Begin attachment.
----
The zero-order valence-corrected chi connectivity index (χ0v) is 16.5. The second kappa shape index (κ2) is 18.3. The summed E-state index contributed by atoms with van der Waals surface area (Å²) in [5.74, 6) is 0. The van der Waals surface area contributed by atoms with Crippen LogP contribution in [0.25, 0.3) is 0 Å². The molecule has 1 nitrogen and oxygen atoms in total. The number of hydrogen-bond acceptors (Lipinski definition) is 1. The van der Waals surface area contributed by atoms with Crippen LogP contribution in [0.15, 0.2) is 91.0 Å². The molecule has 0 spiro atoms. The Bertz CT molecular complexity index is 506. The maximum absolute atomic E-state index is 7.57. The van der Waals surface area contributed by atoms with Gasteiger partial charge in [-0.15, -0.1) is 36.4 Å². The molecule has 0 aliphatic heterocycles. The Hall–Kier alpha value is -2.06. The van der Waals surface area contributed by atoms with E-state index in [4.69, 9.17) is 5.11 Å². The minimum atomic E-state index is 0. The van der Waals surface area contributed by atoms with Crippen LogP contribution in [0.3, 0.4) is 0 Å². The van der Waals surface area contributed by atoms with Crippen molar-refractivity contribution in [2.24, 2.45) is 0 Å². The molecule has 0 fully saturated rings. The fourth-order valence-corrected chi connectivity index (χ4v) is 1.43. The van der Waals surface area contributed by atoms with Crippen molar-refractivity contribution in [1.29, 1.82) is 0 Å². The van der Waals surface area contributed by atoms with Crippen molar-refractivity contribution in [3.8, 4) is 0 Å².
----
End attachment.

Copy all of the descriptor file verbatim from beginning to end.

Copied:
The zero-order valence-corrected chi connectivity index (χ0v) is 16.5. The second kappa shape index (κ2) is 18.3. The summed E-state index contributed by atoms with van der Waals surface area (Å²) in [5.74, 6) is 0. The van der Waals surface area contributed by atoms with Crippen LogP contribution in [0.25, 0.3) is 0 Å². The molecule has 1 nitrogen and oxygen atoms in total. The number of hydrogen-bond acceptors (Lipinski definition) is 1. The van der Waals surface area contributed by atoms with Crippen LogP contribution in [0.15, 0.2) is 91.0 Å². The molecule has 0 spiro atoms. The Bertz CT molecular complexity index is 506. The maximum absolute atomic E-state index is 7.57. The van der Waals surface area contributed by atoms with Gasteiger partial charge in [-0.15, -0.1) is 36.4 Å². The molecule has 0 aliphatic heterocycles. The Hall–Kier alpha value is -2.06. The van der Waals surface area contributed by atoms with E-state index in [4.69, 9.17) is 5.11 Å². The minimum atomic E-state index is 0. The van der Waals surface area contributed by atoms with Crippen LogP contribution in [0.3, 0.4) is 0 Å². The van der Waals surface area contributed by atoms with Crippen molar-refractivity contribution in [2.24, 2.45) is 0 Å². The molecule has 0 fully saturated rings. The fourth-order valence-corrected chi connectivity index (χ4v) is 1.43. The van der Waals surface area contributed by atoms with Crippen molar-refractivity contribution in [1.29, 1.82) is 0 Å². The van der Waals surface area contributed by atoms with Crippen molar-refractivity contribution in [3.8, 4) is 0 Å².